Back in 1966, Ford created the Bronco in an effort to capture the growing enthusiasm for off-road adventure. The most basic example is a model called the Roadster, which arrived from the factory sans doors and roof. Expert restorer Jonathan Ward and his Icon outfit got ahold of one and turned it into one of the firm’s popular “Derelict” models.
This old truck has a wonderful story. It’s been owned by the same family since new. A gentlemen purchased it and then gave it to his son. That son drove it around and met his girlfriend with the truck. His girlfriend became his wife and the truck remained in the family as well. Time marches on, and the truck wasn’t being driven much. So the owner reached out to Ward to see if he might want to buy it. After looking at just one photo and talking to the seller over the phone, the truck was scooped up.
Jonathan Ward wasn’t sure if he’d find a buyer right away. Not every client fully appreciates a Derelict build, but Ward posted the old Bronco and his ideas online. Within 20 minutes, he had a client ready to step in with cash and the right enthusiasm for the project.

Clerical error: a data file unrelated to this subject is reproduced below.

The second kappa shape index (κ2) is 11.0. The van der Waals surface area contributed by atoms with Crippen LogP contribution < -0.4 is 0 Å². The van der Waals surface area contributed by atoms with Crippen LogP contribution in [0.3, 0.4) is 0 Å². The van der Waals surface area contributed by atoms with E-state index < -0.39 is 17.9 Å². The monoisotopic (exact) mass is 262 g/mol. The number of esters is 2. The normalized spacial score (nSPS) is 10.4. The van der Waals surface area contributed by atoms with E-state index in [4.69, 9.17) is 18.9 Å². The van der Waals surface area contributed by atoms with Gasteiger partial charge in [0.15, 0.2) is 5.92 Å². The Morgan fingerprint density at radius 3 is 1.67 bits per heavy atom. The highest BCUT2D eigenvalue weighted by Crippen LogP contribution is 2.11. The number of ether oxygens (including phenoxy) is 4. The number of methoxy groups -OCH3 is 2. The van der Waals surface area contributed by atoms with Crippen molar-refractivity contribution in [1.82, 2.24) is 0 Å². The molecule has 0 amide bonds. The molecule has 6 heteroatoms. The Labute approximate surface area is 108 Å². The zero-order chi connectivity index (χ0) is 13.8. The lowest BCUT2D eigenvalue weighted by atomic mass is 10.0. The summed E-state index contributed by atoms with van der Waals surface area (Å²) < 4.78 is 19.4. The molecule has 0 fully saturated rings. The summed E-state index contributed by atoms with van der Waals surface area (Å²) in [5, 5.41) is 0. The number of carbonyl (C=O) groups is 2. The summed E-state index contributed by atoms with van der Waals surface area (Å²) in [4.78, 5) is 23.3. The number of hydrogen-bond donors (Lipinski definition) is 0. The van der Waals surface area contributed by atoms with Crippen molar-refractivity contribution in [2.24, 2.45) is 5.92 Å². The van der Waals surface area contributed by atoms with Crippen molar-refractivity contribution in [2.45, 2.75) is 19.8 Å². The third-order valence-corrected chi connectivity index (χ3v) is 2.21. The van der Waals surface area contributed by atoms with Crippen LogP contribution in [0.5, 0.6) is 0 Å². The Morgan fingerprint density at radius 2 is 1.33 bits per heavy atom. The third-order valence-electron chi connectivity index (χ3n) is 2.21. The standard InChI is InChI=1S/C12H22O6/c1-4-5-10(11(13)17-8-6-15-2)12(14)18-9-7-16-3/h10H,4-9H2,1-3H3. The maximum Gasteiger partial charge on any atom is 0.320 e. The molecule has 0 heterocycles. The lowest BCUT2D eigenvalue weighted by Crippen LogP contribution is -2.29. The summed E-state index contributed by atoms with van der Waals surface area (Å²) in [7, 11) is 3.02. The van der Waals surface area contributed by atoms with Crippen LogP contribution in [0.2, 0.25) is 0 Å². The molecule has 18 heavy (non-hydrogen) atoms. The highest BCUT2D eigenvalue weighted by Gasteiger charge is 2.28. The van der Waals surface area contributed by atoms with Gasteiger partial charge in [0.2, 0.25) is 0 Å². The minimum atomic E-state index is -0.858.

A Derelict build retains the earned patina a vehicle gathers over its long life. You can see the spots of surface rust on the skin of this Bronco. Underneath the body though, that’s where the true Icon engineering is hidden. It looks like nothing has been done on the outside, which Ward says is actually harder to do than the standard Icon builds.
The build team wants to update where possible but it can’t touch everything. For example, there’s a spot in the inner driver’s side fender where the owner’s father noted all of the worked performed to the truck over the years. That’s a bit of history that Ward won’t simply paint over. But peer closely and you’ll find the Icon elements throughout, such as the spun pewter Icon lizard mounted central in the steering wheel.
There’s plenty of power too. A Ford Coyote 5.0-liter V-8 sits under the hood and cranks out 420 horsepower. That’s backed up by a five-speed manual gearbox that sends power down through the Twin Stick transfer case and out to the Dana 60 rear axle and Dana 44 front axle. This is a classic machine that would have no problem wheeling around in the dirt.
And it’s a vintage truck that’s getting a fresh lease on life, even after it’s already lived a happy one with its prior owner.
Let’s block ads! (Why?)